Rieng and his trusty moto arrived promptly as usual at 8am and we stopped at the EFEO office to see if Christophe Pottier was available. EFEO are the French conservation organisation helping to locate and restore Cambodia's ancient monuments, and Christophe is a leading authority, but no-one was available to advise me on our intended route for the day, so we passed by the ticket booth on our way through the Angkor complex and headed north towards the village of Svay Chek, on the hunt for unexplored temples. We'd previously visited Svay Chek, so I suggested we head further north and try the 'stop and ask' technique whenever we encountered a village. At our first stop, in the village of Preahko, a few kilometres past Svay Chek, the village chief Neang took us on a fifteen minute walk across a series of rice-fields to a clump of trees on a small rise, west of the village. Surrounded by a moat, partially filled with water, he explained that Prasat Kbal Khla used to have three laterite and brick towers but villagers had taken the bricks away to build their own homes and all that remained was two large sandstone pedestals and a scattering of broken brick and laterite fragments. We returned to the village and Neang passed us onto Muoy and Iet, and his small son, who guided us to a second temple site, in an easterly direction and just five minutes walk away through more fields. Surrounded by a dry moat, Prasat Tamoch had three brick towers in its heyday but only three large holes remain today, with bricks scattered amongst the trees, though we did find half a colonette with a dancing figure on the base and broken pieces of a sandstone lion, including its head and feet. Not much to show for our hour's exploration aside from meeting friendly villagers, who were bemused that anyone would want to see holes in the ground! Twenty minutes later we almost missed a laterite bridge, Spean Thma, as we rode along a sandy track towards the village of Svay Top. Negotiating the sand was proving tricky and I noticed the laterite blocks when I got off the moto to walk. The bridge had seven arches and was in very good condition though the dense vegetation made it difficult to photograph or figure out the direction of the stream over which it stood.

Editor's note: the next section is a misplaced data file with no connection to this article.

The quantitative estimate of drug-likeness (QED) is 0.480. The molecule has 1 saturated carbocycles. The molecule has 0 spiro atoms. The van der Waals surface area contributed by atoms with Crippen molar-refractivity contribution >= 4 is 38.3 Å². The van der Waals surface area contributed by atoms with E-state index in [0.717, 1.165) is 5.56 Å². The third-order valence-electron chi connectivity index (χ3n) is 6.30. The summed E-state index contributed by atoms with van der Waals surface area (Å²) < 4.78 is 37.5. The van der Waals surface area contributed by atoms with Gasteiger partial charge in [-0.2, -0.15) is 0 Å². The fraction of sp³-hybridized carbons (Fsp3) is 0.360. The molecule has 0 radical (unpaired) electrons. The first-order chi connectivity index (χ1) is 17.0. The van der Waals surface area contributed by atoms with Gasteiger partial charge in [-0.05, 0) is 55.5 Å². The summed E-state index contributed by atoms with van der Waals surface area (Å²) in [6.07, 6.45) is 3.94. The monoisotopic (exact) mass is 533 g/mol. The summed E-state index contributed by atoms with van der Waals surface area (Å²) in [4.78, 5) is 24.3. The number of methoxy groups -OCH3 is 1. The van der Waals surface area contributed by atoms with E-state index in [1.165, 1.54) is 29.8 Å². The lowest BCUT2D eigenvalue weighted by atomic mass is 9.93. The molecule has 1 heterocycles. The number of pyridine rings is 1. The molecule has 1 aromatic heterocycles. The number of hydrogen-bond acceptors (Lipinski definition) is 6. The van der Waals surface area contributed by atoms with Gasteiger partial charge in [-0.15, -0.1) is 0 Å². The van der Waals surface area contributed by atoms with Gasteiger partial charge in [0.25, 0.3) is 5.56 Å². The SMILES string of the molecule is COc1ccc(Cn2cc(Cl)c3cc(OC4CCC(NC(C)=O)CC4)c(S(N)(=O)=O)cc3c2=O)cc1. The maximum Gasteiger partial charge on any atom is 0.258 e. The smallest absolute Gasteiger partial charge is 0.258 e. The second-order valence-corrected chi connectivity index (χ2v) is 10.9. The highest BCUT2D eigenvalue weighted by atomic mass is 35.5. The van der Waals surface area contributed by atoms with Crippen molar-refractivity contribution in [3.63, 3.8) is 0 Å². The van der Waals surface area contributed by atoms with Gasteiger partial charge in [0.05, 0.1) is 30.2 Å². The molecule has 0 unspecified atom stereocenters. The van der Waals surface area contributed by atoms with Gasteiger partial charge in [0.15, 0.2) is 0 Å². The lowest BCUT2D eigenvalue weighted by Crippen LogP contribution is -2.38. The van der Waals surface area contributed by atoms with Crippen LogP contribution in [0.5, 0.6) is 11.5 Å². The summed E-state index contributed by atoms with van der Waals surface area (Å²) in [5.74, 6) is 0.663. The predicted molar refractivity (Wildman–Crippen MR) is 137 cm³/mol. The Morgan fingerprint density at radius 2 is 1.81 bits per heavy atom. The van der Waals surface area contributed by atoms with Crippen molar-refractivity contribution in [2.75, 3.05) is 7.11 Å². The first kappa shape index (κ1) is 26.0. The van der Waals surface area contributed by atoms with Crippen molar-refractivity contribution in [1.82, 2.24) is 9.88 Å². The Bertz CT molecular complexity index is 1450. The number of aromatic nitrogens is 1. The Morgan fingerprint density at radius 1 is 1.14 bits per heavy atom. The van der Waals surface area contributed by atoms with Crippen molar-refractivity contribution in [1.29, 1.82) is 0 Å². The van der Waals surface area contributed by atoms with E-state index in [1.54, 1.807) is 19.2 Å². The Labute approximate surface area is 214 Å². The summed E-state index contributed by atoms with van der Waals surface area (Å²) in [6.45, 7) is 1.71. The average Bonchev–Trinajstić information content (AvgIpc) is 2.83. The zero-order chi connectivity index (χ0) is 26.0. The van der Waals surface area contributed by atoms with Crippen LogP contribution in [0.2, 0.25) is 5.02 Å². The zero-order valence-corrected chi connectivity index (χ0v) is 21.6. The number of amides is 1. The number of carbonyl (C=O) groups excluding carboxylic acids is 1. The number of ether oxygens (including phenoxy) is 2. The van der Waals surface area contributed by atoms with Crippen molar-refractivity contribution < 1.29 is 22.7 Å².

For the next half hour we didn't see another person and thought about turning back until we arrived at the grounds of a large pagoda, which we were told contained a temple called Prasat Somran. Instead we found the laterite base of some old brick towers next to a newly-constructed pagoda. Nearby were four sandstone pedestals and a piece of carved lintel though the vihara itself contained a substantial lintel built into the base of the main altar. No-one could tell us about the history of the site so we carried onto Svay Top. We reached our destination at mid-day, almost wilting under the scorching sun overhead. Entering the village, we asked an elderly man if he knew of any temples nearby and he agreed to take us to one, though there were others he confirmed. Hum Tang was sixty years old, quite frail but determined to help us. With three on the moto, we took a track northwest of the village and soon came across a first-aid post and truck belonging to a Halo Trust demining unit. Along both sides of the track the area was awash with red markers denoting the cleared land and danger signs marking the uncleared areas, and the captain of the deminers informed us they'd arrived two weeks before and were clearing the way for a new road. They'd found just one mine so far but were convinced there were others. I asked if it was safe to carry on past the end of the cleared path ahead and he told me to follow the advice of Tang if we had to leave the track. With some trepidation we left the safe area and soon parked our moto to walk across a series of rice-fields. Under a large tree, we stopped to eat our rice and chicken lunch, which we shared with Tang and Yeah Loch, a farmer who joined us and proudly showed us his recently-acquired prosthetic leg. After another kilometre's walk, Loch guided us into a forested area and we came across our target, Prasat Seman Ting, a substantial and elongated laterite temple, very similar in style to Prasat Sampou at Svay Chek. Trying my best to avoid the spiky bamboo and sweating profusely under the canopy of trees overhead, the temple was partly-ruined and lacked any decorative features until I found a piece of sandstone with some female dancing figures, amongst the leaves. A large, water-filled baray was closeby. Loch and Tang told us that another temple, Prasat Seman Yung, was another kilometre away but was very ruined in comparison to its sister temple, so we decided to head back to Tang's home, five kms away, and an opportunity to rest and cool down.